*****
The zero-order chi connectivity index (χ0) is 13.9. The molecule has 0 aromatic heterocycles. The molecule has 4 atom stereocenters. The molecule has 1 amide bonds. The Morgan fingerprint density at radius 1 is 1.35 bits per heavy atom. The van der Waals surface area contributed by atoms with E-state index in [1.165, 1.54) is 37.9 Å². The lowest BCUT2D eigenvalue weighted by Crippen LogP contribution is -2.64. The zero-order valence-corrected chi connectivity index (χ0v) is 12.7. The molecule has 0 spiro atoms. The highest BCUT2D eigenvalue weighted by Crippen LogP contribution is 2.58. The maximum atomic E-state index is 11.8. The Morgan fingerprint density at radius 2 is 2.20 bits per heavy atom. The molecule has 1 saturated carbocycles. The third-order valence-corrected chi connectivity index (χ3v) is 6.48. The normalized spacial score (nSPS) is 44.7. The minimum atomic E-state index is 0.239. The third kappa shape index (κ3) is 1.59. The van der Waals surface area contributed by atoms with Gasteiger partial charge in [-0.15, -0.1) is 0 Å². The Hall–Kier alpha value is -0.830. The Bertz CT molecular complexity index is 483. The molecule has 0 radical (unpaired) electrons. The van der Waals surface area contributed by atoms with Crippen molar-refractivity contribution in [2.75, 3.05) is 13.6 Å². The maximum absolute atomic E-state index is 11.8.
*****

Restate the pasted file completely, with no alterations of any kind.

The zero-order chi connectivity index (χ0) is 13.9. The molecule has 0 aromatic heterocycles. The molecule has 4 atom stereocenters. The molecule has 1 amide bonds. The Morgan fingerprint density at radius 1 is 1.35 bits per heavy atom. The van der Waals surface area contributed by atoms with E-state index in [1.165, 1.54) is 37.9 Å². The lowest BCUT2D eigenvalue weighted by Crippen LogP contribution is -2.64. The zero-order valence-corrected chi connectivity index (χ0v) is 12.7. The molecule has 0 spiro atoms. The highest BCUT2D eigenvalue weighted by Crippen LogP contribution is 2.58. The maximum atomic E-state index is 11.8. The Morgan fingerprint density at radius 2 is 2.20 bits per heavy atom. The molecule has 1 saturated carbocycles. The third-order valence-corrected chi connectivity index (χ3v) is 6.48. The normalized spacial score (nSPS) is 44.7. The minimum atomic E-state index is 0.239. The third kappa shape index (κ3) is 1.59. The van der Waals surface area contributed by atoms with Gasteiger partial charge in [-0.15, -0.1) is 0 Å². The Hall–Kier alpha value is -0.830. The Bertz CT molecular complexity index is 483. The molecule has 0 radical (unpaired) electrons. The van der Waals surface area contributed by atoms with Crippen molar-refractivity contribution in [2.75, 3.05) is 13.6 Å². The maximum absolute atomic E-state index is 11.8.